Four months after the introduction in WA of the Residential Tenancies (Covid-19 Response) Act 2020  (Covid Response Act) it is still not at all clear how many parts of this legislation will apply in practice.  Statements such as "a six-month moratorium on residential tenancy evictions" are misleading as there are a number of circumstances under the Covid Response Act where a tenancy can be terminated, and the tenant evicted.

The main purpose of the emergency legislation is to provide some relief to both tenants and landlords. It is designed to work in tandem with the Residential Tenancies Act 1987. 

The emergency period during which the Covid Response Act applies is due to expire on 23 September 2020. Recent outbreaks in Victoria and NSW could see this period extended in WA.

In WA one of the problems for both tenants and landlords is that the Magistrates Court (which has jurisdiction to determine residential tenancy disputes) does not publish its decisions, making it difficult to gauge how the emergency legislation is being applied in practice.

Complexities of the Act

One example of the complex nature of the Covid Response Act is its treatment of periodic tenancies. Periodic tenancies are tenancies where there is no fixed end date (as opposed to fixed term tenancies which have an end date). Under the Residential Tenancies Act 1987 the landlord can terminate a periodic tenancy by giving 60 days written notice Under the Covid Response Act fixed-term tenancies ending during the emergency period are to continue as periodic tenancies. However, periodic tenancies can be ended by giving the normal 60 days written notice. This applies to both normal periodic tenancies which existed before the introduction of the Covid Response Act or fixed term tenancies which have converted into periodic tenancies under the Covid Response Act. In both instances the lease can be terminated by giving the tenant 60 days written notice.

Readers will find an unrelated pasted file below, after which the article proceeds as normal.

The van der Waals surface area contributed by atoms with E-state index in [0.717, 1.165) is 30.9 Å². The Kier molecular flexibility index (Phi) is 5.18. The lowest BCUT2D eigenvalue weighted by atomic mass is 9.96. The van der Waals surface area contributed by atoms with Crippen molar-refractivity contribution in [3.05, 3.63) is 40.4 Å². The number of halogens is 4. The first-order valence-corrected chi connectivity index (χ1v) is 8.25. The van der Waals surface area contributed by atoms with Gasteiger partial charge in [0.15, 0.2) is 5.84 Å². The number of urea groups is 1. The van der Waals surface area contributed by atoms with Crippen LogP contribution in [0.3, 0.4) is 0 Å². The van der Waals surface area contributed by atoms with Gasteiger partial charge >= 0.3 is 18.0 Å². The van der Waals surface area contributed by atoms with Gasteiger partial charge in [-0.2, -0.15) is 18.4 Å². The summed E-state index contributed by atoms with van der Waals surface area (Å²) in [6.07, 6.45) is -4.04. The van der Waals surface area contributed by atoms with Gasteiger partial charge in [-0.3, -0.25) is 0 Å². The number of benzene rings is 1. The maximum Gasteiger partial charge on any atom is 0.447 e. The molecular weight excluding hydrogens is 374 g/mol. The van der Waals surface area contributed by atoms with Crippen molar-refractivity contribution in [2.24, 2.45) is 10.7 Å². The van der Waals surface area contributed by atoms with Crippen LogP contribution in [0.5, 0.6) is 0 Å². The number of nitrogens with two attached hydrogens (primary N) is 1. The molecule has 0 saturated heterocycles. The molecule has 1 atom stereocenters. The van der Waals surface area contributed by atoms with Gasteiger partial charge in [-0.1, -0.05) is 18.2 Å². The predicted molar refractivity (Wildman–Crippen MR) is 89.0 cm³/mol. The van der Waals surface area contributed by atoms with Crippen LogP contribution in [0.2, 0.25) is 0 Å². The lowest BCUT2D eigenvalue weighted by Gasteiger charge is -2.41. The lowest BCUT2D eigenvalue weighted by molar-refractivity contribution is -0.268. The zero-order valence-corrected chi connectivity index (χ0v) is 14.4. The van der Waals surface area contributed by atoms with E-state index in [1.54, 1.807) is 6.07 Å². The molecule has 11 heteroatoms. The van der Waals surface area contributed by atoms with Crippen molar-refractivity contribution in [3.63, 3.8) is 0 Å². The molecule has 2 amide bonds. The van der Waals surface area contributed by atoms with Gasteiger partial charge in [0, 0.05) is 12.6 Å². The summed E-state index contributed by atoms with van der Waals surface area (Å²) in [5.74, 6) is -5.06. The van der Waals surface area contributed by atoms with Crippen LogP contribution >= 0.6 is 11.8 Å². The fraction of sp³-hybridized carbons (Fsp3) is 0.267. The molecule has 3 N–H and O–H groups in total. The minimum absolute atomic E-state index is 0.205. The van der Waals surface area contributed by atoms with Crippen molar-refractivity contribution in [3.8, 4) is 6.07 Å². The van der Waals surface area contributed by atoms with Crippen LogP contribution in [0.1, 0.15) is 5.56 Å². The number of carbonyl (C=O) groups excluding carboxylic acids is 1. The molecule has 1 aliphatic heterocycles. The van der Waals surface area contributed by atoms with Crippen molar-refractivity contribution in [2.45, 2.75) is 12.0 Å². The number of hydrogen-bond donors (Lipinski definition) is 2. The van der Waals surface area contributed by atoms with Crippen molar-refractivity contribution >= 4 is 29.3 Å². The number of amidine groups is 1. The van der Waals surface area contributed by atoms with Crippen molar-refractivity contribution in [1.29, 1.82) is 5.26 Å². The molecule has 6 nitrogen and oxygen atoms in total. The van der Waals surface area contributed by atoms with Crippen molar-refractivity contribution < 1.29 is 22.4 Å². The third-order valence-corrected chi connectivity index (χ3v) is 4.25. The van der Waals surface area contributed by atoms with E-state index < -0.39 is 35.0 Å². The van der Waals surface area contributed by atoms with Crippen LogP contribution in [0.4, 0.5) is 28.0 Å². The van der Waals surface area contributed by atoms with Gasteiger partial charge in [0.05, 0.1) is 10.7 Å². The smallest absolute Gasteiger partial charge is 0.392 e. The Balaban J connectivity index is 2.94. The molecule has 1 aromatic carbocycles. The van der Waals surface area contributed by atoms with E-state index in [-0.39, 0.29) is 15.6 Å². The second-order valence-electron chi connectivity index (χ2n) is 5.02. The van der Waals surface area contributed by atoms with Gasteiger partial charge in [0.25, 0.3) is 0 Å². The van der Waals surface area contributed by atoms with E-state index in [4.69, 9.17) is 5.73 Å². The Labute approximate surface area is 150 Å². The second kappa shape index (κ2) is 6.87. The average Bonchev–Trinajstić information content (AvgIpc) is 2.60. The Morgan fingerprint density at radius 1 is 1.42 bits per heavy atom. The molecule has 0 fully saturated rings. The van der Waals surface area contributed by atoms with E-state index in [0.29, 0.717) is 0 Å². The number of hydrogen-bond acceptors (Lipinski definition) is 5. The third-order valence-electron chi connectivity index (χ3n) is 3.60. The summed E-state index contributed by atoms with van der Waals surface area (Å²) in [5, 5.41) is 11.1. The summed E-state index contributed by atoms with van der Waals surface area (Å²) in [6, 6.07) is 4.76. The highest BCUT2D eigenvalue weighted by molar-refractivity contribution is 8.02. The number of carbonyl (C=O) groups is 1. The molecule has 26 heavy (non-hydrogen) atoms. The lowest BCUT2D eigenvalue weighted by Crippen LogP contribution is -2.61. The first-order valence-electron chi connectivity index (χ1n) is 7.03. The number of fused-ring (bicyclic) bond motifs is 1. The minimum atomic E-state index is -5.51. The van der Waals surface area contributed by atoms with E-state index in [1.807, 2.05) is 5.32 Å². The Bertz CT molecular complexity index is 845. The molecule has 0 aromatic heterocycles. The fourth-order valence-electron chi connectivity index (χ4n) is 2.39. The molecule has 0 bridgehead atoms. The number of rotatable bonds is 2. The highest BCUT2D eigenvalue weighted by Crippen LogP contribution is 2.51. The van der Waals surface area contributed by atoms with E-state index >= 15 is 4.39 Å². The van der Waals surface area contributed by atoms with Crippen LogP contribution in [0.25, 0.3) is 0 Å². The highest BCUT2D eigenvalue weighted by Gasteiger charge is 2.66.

While the Covid Response Act supersedes some provisions of the Residential Tenancies Act 1987  both landlords and tenants can continue to rely on other provisions of the original act which have not been affected by the emergency legislation For example, the Residential Tenancies Act 1987  has always allowed both tenants and landlords to apply to the court to terminate a lease if they would otherwise suffer undue hardship. This provision continues to apply.


How to apply the new provisions under the act – lessons from the NSW tribunal

Similar issues have arisen in NSW under the Residential Tenancies Act 2010  (NSW) and the regulations made under it as they relate to COVID-19.  The NSW Civil and Administrative Tribunal have considered the question of undue hardship in the context of Covid 19. 1  The NSW legislation allows the landlord to terminate a lease if "in the special circumstances of the case,  [they would] suffer undue hardship if the residential tenancy agreement were not terminated. The Tribunal did not consider it sufficient that the landlords and their two children were currently living with an elderly relation who was a high-risk category for Covid 19. The landlords' application for terminating the tenancy was partly based on the argument that they needed the property back so that the family could live separately from the husband's elderly mother to enable her to properly self-isolate.

The tenant successfully argued that the lease should not be terminated, and that the landlord had not established sufficient hardship to justify the termination. In making this decision the tribunal considered it relevant that COVID-19 is having a serious impact on many in the community and that the landlords' situation was not unique. Also relevant was that it would be difficult for the tenant's family to find other accommodation with restrictions for viewing properties in place. 


1 Tawadros v Grubisic  [2020] NSWCATCD 1 t

The content of this article is intended to provide a general guide to the subject matter. Specialist advice should be sought about your specific circumstances.